Middle East Grain Promotion Focus Shifts From Markets To Capture To Markets To Keep

A highly competitive marketplace, quickly changing market environment and considerable growth potential require the U.S. Grains Council (USGC) to rapidly respond to marketing opportunities when they arise in the Middle East. At the same time, the Council must deploy long-term marketing strategies, as it has done for decades, to build the relationships necessary to seize these chances to increase exports of U.S. coarse grains and co-products to the region.

Council staff and consultants interacted with high-level officials and decision-makers during the Global Grain MENA Conference in June in the United Arab Emirates to work toward both short- and long-term success. The event included major international grain companies, stakeholders and importers and feed millers from the United Arab Emirates, Egypt, Lebanon, Turkey, Saudi Arabia, Jordan, Pakistan and Oman.

“This global grain conference was interesting and fruitful for liaising with different stakeholders in the region, including the main market players, influential traders and key Council partners,” said Ramy Taieb, USGC regional director for the Middle East and Africa. “Maintaining existing partnerships and building new relationships with importers, government officials and respected organizations is paramount to boost the success of the Council’s activities.”

The conference allowed the Council to promote U.S. corn, sorghum and co-products to importers and end-users. USGC Manager of Global Trade Alvaro Cordero presented on the outlook for sorghum and dried distiller’s grains with solubles (DDGS) markets in the region as well as how U.S. exporters are adapting to increasing competition in the global marketplace.

“I wanted to share a positive message about the reliability of and marketing for U.S. coarse grains and co-products,” Cordero said. “With China continuing to purchase outside of the United States, production challenges in the Black Sea and record U.S. corn crops in the field, there are good indicators that buyers in the Middle East will continue buying from the United States.”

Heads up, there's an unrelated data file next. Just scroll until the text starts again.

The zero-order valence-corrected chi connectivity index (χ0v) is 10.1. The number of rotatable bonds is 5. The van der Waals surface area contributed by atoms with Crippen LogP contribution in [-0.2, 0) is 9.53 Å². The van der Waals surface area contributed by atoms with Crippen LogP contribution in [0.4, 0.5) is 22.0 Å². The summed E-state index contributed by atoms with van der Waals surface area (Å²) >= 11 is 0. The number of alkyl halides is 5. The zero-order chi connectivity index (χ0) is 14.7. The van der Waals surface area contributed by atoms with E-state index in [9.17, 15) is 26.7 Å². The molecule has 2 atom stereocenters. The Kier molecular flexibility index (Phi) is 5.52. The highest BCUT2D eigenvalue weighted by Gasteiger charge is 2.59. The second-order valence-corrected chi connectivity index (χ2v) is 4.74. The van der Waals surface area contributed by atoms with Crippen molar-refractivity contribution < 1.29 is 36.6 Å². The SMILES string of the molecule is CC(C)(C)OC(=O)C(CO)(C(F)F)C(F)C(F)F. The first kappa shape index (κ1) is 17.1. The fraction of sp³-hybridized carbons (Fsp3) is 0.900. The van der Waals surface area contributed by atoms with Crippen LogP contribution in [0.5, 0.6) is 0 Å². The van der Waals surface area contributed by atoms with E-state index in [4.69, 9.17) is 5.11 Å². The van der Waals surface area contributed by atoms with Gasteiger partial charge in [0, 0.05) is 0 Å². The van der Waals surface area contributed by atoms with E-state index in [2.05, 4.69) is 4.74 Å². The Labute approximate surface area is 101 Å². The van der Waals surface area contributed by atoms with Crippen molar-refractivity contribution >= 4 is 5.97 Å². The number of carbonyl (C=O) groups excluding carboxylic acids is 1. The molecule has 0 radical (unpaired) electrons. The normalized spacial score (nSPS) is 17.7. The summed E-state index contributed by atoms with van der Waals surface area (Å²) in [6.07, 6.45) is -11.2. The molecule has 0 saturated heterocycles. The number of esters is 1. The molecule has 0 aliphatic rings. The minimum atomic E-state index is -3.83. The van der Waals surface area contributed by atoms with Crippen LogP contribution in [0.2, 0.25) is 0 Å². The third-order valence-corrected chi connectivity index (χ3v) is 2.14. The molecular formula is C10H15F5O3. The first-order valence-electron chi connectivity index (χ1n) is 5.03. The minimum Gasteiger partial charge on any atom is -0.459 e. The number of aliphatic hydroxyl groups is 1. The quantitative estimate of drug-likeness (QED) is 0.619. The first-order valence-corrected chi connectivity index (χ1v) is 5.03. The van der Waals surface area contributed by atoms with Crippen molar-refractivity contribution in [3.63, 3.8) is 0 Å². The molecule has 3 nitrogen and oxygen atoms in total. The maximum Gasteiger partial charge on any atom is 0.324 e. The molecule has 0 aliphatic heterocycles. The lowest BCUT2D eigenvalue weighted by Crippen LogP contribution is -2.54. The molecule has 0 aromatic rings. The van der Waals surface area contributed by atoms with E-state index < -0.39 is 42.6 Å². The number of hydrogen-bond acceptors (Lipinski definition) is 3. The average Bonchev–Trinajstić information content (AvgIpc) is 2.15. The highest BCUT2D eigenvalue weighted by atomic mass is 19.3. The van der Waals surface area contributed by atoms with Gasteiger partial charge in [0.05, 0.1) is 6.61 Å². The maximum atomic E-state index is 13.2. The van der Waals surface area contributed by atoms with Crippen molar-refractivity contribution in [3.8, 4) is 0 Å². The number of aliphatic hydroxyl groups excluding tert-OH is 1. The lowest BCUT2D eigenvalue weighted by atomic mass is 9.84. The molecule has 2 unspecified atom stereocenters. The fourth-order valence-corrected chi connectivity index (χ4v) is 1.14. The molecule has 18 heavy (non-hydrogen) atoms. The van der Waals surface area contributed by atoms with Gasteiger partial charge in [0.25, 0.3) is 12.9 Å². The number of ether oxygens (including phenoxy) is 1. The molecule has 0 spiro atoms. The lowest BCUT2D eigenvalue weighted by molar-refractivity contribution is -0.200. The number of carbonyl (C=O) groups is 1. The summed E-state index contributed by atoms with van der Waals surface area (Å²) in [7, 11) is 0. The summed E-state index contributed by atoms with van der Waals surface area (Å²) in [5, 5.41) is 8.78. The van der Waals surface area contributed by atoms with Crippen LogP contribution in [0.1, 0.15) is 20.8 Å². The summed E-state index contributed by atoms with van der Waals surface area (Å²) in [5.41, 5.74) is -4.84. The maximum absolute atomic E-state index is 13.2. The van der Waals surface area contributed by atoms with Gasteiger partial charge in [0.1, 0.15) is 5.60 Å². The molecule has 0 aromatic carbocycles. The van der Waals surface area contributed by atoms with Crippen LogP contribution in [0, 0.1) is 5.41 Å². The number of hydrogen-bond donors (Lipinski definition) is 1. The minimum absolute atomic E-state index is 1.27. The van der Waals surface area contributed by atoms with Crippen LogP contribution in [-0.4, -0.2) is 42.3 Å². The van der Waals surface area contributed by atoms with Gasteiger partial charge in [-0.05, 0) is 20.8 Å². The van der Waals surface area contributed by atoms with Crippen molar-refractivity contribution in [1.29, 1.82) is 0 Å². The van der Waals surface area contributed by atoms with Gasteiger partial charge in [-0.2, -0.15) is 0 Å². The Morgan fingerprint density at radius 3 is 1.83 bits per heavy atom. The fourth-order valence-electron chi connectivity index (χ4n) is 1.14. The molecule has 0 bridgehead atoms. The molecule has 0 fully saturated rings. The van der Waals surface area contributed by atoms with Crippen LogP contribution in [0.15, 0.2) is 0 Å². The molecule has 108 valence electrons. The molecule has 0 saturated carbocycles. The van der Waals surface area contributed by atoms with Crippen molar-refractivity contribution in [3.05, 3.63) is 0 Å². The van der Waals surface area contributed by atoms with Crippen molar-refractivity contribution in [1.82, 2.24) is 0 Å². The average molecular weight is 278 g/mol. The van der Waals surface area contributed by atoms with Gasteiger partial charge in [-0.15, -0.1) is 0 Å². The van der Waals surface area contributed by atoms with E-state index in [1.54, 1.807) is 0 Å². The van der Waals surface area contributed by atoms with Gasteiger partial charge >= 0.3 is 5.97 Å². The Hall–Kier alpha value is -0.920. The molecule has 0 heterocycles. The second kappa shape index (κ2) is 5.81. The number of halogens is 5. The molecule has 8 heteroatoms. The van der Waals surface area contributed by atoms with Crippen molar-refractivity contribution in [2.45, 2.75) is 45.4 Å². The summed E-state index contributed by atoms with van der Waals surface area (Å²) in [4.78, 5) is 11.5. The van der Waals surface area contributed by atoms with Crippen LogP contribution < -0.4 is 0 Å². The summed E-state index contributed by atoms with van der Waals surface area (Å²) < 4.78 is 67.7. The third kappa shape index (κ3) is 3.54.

Supply and demand factors set the stage for U.S. DDGS and corn to enter Middle Eastern markets. U.S. coarse grains and co-products compete here with all other origins. But, China has purchased primarily Ukrainian corn in recent years, which has drained the availability of supplies from the Black Sea and made that grain more expensive than U.S. corn. As a result, countries throughout the region that typically purchase Black Sea corn are switching to U.S. origin.

Countries in the Middle East region imported 4.5 million metric tons of U.S. corn, sorghum and co-products in the 2016/2017 marketing year, signaling significant and growing opportunities for U.S. exporters.

Buyers like Saudi Arabia are not only increasing purchases, but also gaining appreciation of overall quality of U.S. coarse grains and co-products. Saudi Arabia purchased 2.14 million tons (84 million bushels) of U.S. corn, ranking as the seventh largest overseas buyer of U.S. corn, plus 48,600 tons of U.S. DDGS. In the 2017/2018 marketing year, Saudi Arabia has also added sorghum to its purchasing portfolio, purchasing 280,000 tons (7.1 million bushels) of U.S. sorghum to date.

“The Middle East market has always been challenging but valuable,” Cordero said. “With work and favorable conditions, we are expecting even these markets to be ones the United States does not just take, but keep.”